Clarisse Berlioz-Torrent’s group recently revealed new role of autophagic proteins in HIV countermeasure against BST2 restriction. By exploring the molecular mechanism controlling this viral restriction, this team discovered that some components of autophagic pathway, the ATG5, Beclin 1 and LC3C autophagic proteins, are required for HIV-1 to relieve this restriction. Autophagy is a highly conserved degradative pathway that maintains cellular homeostasis, responds to pathological processes and combats infections. The team showed that knocking-down ATG5, Beclin 1 and LC3C expression, impaired the viral release and propagation: viruses accumulated at the cell surface and in intracellular compartments. The team deciphered the mechanism involved: Through its interaction with LC3C, HIV-1 Vpu protein favors the targeting of BST2 molecules present at the budding site to degradation via a non-canonical autophagy pathway. This work reveals that HIV-1 through its Vpu protein may use a non-canonical autophagy pathway, reminiscent to a LAP process, to counteract efficiently the viral restriction mediated by BST2/Tetherin factor on the viral release. This work was funded by ANRS and SIDACTION


The team of Clarisse Berlioz-Torrent has recently published in Cell Reports a study illustrating the hijacking by the HIV-1 virus of a non-canonical autophagic pathway to counteract a cellular barrier blocking its dissemination.

References:

Selected original articles
1 – Roy N., Pacini G., Berlioz-Torrent C., and Janvier K. Characterization of E3 ligases involved in lysosomal sorting of the HIV-1 restriction factor BST2. J Cell Sci. 2017 May 1; 130(9): 1596-1611.

2 – Madjo U.*, Leymarie, O.*, Fremont, F., Kuster, A., Gourhand, V., Gallois-Montbrun, S., Janvier, K. and C. Berlioz-Torrent. LC3C contributes to Vpu-mediated antagonism of BST2/Tetherin restriction on HIV-1 release through a non canonical autophagy pathway. Cell Rep. 2016 Nov 22;17(9):2221-2233. *Co-first authors.

3 – Fremont, S., Gerard, A., Galloux, M., Janvier, K., Karess, R. E., Berlioz-Torrent, C. Response to Luca L Fava and colleagues EMBO Rep 2015; 16(10):1237-8.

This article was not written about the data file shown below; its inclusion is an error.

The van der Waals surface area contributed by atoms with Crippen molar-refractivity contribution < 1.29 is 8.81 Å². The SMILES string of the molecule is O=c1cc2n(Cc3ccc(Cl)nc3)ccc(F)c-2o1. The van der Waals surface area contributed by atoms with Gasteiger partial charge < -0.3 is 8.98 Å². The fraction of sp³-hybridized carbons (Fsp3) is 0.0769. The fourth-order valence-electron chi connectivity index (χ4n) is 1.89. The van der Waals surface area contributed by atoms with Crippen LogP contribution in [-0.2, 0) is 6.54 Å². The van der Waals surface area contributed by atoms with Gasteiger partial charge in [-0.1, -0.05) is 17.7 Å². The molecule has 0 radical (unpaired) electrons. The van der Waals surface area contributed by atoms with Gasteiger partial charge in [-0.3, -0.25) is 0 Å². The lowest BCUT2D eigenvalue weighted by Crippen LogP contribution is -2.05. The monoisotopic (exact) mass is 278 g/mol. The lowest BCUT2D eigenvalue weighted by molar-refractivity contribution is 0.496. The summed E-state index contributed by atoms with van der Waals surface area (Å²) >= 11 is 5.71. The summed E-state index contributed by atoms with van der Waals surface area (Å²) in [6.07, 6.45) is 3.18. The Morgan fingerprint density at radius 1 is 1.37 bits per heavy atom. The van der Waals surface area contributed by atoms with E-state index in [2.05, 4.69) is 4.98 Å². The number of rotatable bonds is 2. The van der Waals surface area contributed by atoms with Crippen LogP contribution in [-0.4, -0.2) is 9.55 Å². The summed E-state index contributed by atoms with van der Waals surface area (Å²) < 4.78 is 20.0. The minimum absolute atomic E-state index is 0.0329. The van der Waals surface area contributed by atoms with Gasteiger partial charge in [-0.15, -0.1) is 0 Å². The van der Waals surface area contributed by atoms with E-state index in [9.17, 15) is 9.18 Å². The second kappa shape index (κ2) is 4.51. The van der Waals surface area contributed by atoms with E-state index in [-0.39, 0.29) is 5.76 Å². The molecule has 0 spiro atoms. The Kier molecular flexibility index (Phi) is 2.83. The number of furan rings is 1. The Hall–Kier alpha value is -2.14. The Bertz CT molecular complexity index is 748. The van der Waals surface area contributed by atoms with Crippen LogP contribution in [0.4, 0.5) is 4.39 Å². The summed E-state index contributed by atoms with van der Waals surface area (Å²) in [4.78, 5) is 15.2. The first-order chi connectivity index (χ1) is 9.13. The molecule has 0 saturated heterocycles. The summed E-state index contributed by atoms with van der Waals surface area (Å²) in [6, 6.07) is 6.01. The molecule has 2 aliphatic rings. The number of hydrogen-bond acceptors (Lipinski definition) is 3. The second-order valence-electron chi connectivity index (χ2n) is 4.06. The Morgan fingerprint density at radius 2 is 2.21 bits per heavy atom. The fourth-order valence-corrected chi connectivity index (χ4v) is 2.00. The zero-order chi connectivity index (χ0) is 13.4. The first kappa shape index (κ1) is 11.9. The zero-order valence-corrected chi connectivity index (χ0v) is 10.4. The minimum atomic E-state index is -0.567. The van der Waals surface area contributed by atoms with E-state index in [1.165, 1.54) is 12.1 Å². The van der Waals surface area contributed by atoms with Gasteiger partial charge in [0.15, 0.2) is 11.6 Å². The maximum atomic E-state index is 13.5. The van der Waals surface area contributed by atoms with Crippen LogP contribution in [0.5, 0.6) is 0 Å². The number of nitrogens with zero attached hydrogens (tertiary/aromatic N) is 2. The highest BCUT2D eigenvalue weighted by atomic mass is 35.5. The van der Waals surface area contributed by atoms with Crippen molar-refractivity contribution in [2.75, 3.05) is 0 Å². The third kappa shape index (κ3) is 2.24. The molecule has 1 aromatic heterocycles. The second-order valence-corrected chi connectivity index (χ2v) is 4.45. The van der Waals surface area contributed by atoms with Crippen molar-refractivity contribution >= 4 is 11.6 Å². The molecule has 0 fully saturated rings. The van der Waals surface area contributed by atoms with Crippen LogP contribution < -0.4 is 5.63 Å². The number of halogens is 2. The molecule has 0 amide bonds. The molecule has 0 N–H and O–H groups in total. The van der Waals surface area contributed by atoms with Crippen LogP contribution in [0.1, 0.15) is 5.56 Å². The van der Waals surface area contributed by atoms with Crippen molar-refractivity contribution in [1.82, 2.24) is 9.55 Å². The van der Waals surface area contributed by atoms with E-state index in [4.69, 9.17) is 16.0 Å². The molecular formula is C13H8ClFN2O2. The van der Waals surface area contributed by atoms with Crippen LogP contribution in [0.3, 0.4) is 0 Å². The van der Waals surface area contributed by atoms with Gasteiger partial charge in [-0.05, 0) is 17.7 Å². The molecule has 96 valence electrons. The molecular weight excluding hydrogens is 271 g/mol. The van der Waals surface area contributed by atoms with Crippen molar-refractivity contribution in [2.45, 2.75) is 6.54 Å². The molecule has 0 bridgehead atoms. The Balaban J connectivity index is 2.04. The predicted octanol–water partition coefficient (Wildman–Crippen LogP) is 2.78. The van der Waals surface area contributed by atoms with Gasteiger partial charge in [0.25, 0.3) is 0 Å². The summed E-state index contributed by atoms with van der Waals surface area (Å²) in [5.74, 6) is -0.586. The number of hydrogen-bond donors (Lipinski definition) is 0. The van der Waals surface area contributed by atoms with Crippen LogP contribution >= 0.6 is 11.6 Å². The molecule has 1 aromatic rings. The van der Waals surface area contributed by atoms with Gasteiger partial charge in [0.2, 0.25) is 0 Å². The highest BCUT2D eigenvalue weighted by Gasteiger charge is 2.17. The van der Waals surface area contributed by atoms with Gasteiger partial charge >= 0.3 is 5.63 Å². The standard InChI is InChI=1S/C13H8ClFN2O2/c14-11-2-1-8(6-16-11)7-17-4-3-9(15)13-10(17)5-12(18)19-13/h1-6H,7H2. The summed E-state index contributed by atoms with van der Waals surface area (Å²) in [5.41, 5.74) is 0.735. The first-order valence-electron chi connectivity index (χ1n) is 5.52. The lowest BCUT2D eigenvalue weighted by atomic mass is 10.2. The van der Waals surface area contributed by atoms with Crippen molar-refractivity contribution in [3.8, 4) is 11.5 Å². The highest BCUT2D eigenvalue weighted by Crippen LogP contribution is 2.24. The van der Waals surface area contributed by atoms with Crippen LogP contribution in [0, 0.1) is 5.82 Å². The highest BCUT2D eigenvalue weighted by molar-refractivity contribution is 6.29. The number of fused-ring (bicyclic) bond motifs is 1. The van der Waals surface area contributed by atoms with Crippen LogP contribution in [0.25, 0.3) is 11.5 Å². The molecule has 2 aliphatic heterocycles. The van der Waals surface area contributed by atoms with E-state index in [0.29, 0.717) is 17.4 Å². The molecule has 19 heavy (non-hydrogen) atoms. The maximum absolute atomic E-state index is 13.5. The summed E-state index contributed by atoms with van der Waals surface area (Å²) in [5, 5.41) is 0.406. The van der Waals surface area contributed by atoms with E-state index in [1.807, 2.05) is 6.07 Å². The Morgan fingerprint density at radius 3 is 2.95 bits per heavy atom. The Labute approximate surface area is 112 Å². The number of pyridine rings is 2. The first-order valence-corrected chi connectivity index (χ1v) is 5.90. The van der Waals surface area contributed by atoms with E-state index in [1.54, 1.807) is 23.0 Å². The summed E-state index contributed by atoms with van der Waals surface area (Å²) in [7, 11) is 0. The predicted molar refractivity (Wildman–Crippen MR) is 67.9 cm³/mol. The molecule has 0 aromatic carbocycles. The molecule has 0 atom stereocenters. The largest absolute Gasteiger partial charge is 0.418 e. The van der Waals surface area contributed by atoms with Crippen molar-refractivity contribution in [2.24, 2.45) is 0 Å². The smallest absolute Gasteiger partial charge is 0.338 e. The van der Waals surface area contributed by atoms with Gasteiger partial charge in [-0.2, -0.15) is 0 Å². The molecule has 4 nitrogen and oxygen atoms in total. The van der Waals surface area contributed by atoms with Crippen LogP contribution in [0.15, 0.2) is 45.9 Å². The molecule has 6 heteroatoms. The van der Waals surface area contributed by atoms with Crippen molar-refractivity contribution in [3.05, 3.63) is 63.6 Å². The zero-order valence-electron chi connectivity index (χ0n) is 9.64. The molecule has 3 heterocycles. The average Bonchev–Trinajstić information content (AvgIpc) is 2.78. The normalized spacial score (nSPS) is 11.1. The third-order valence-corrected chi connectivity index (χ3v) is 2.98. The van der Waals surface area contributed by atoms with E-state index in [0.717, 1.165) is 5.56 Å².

4 – Fremont, S., Gerard, A., Galloux, M., Janvier, K., Karess, R. E., Berlioz-Torrent, C. Beclin-1 is required for chromosome congression and proper outer kinetochore assembly EMBO Rep 2013; 14(4):364-72.

5 – Caillet M, Janvier K, Pelchen-Matthews A, Delcroix-Genête D, Camus G, Marsh M, Berlioz-Torrent C. Rab7A is required for efficient production of infectious HIV-1. PLoS Pathog 2011 Nov;7(11):e1002347.

6 – Janvier K§, Pelchen–Matthews A, Renaud J-B, Caillet M, Marsh M, Berlioz-Torrent C§. The ESCRT-0 component HRS is required for HIV-1 Vpu-mediated BST2/Tetherin down-regulation. PloS Pathog 2011 7(2): e1001265. §Corresponding authors.

7 – Estrabaud E, Le Rouzic E, Lopez-Vergès S, Morel M, Belaïdouni N, Benarous R, Transy C, Berlioz-Torrent C, Margottin-Goguet F. (2007). Regulated degradation of the HIV-1 Vpu protein through a betaTrCP-independent pathway limits the release of viral particles. PLoS Pathog. 2007 Jul 27;3(7):e104.

Review
1 – Leymarie O, Lepont L, Berlioz-Torrent C. Canonical and Non-Canonical Autophagy in HIV-1 Replication Cycle.Viruses. 2017 Sep 23;9(10). pii: E270. doi: 10.3390/v9100270. Review.

2 – Roy, N. *, Pacini, G. *, Berlioz-Torrent, C., Janvier, K. Mechanisms underlying HIV-1 Vpu-mediated viral egress Front Microbiol 2014; 5:177. Review. *Co-first authors.

3 – Janvier, K.*, Roy, N., Berlioz-Torrent, C*. Role of the Endosomal ESCRT Machinery in HIV-1 Vpu-Induced Down- Regulation of BST2/Tetherin. Curr HIV Res 2012 10(4):315-20. Review. *Corresponding authors